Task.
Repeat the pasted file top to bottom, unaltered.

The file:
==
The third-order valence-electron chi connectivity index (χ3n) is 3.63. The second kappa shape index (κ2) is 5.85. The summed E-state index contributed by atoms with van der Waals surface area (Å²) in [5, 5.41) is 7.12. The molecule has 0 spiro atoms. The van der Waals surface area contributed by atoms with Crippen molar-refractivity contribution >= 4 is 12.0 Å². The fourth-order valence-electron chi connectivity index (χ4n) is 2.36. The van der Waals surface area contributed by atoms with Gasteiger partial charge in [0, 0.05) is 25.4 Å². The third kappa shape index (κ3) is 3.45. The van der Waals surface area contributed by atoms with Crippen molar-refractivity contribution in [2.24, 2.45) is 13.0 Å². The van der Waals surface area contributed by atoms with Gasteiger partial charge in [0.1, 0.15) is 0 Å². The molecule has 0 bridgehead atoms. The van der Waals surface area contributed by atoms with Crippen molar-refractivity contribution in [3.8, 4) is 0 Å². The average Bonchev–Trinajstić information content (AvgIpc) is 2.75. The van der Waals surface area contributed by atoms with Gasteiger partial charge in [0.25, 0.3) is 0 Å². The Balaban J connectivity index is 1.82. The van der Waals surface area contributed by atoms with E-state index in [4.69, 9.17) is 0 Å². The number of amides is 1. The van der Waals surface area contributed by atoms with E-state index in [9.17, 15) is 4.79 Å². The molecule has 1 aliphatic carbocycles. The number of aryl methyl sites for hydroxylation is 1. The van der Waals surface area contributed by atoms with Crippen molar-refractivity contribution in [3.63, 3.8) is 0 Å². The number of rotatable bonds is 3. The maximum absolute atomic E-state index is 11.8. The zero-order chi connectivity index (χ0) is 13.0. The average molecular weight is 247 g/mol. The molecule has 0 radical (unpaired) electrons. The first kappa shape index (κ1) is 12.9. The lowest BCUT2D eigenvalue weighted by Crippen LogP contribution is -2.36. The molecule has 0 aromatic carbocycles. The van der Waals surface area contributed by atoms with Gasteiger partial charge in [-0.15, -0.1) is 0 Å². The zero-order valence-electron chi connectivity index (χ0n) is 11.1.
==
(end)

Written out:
The third-order valence-electron chi connectivity index (χ3n) is 3.63. The second kappa shape index (κ2) is 5.85. The summed E-state index contributed by atoms with van der Waals surface area (Å²) in [5, 5.41) is 7.12. The molecule has 0 spiro atoms. The van der Waals surface area contributed by atoms with Crippen molar-refractivity contribution >= 4 is 12.0 Å². The fourth-order valence-electron chi connectivity index (χ4n) is 2.36. The van der Waals surface area contributed by atoms with Gasteiger partial charge in [0, 0.05) is 25.4 Å². The third kappa shape index (κ3) is 3.45. The van der Waals surface area contributed by atoms with Crippen molar-refractivity contribution in [2.24, 2.45) is 13.0 Å². The van der Waals surface area contributed by atoms with Gasteiger partial charge in [0.1, 0.15) is 0 Å². The molecule has 0 bridgehead atoms. The van der Waals surface area contributed by atoms with Crippen molar-refractivity contribution in [3.8, 4) is 0 Å². The average Bonchev–Trinajstić information content (AvgIpc) is 2.75. The van der Waals surface area contributed by atoms with Gasteiger partial charge in [0.25, 0.3) is 0 Å². The Balaban J connectivity index is 1.82. The van der Waals surface area contributed by atoms with E-state index in [4.69, 9.17) is 0 Å². The number of amides is 1. The van der Waals surface area contributed by atoms with E-state index in [9.17, 15) is 4.79 Å². The molecule has 1 aliphatic carbocycles. The number of aryl methyl sites for hydroxylation is 1. The van der Waals surface area contributed by atoms with Crippen molar-refractivity contribution in [3.63, 3.8) is 0 Å². The number of rotatable bonds is 3. The maximum absolute atomic E-state index is 11.8. The zero-order chi connectivity index (χ0) is 13.0. The average molecular weight is 247 g/mol. The molecule has 0 radical (unpaired) electrons. The first kappa shape index (κ1) is 12.9. The lowest BCUT2D eigenvalue weighted by Crippen LogP contribution is -2.36. The molecule has 0 aromatic carbocycles. The van der Waals surface area contributed by atoms with Gasteiger partial charge in [-0.15, -0.1) is 0 Å². The zero-order valence-electron chi connectivity index (χ0n) is 11.1.